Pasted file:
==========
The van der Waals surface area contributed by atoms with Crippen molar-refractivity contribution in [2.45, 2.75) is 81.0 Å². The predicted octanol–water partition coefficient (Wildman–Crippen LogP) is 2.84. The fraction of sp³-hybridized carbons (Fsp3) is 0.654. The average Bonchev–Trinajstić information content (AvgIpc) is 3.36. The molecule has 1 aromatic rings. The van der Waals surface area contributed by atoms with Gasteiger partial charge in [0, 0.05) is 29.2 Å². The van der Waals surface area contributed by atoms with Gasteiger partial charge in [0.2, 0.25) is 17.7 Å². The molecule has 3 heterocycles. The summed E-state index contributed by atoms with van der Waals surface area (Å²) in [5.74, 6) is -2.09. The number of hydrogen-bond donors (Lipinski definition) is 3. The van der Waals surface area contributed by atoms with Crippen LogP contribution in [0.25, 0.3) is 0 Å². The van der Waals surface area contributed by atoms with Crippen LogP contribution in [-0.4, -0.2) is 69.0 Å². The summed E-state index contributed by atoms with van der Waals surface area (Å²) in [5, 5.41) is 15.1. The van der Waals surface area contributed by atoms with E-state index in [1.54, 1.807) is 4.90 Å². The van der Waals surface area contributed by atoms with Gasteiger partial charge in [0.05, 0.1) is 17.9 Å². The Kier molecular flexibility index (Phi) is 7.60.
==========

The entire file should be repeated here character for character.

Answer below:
The van der Waals surface area contributed by atoms with Crippen molar-refractivity contribution in [2.45, 2.75) is 81.0 Å². The predicted octanol–water partition coefficient (Wildman–Crippen LogP) is 2.84. The fraction of sp³-hybridized carbons (Fsp3) is 0.654. The average Bonchev–Trinajstić information content (AvgIpc) is 3.36. The molecule has 1 aromatic rings. The van der Waals surface area contributed by atoms with Gasteiger partial charge in [0, 0.05) is 29.2 Å². The van der Waals surface area contributed by atoms with Gasteiger partial charge in [0.2, 0.25) is 17.7 Å². The molecule has 3 heterocycles. The summed E-state index contributed by atoms with van der Waals surface area (Å²) in [5.74, 6) is -2.09. The number of hydrogen-bond donors (Lipinski definition) is 3. The van der Waals surface area contributed by atoms with Crippen LogP contribution in [0.25, 0.3) is 0 Å². The van der Waals surface area contributed by atoms with Crippen LogP contribution in [-0.4, -0.2) is 69.0 Å². The summed E-state index contributed by atoms with van der Waals surface area (Å²) in [5, 5.41) is 15.1. The van der Waals surface area contributed by atoms with E-state index in [1.54, 1.807) is 4.90 Å². The van der Waals surface area contributed by atoms with Gasteiger partial charge in [0.05, 0.1) is 17.9 Å². The Kier molecular flexibility index (Phi) is 7.60.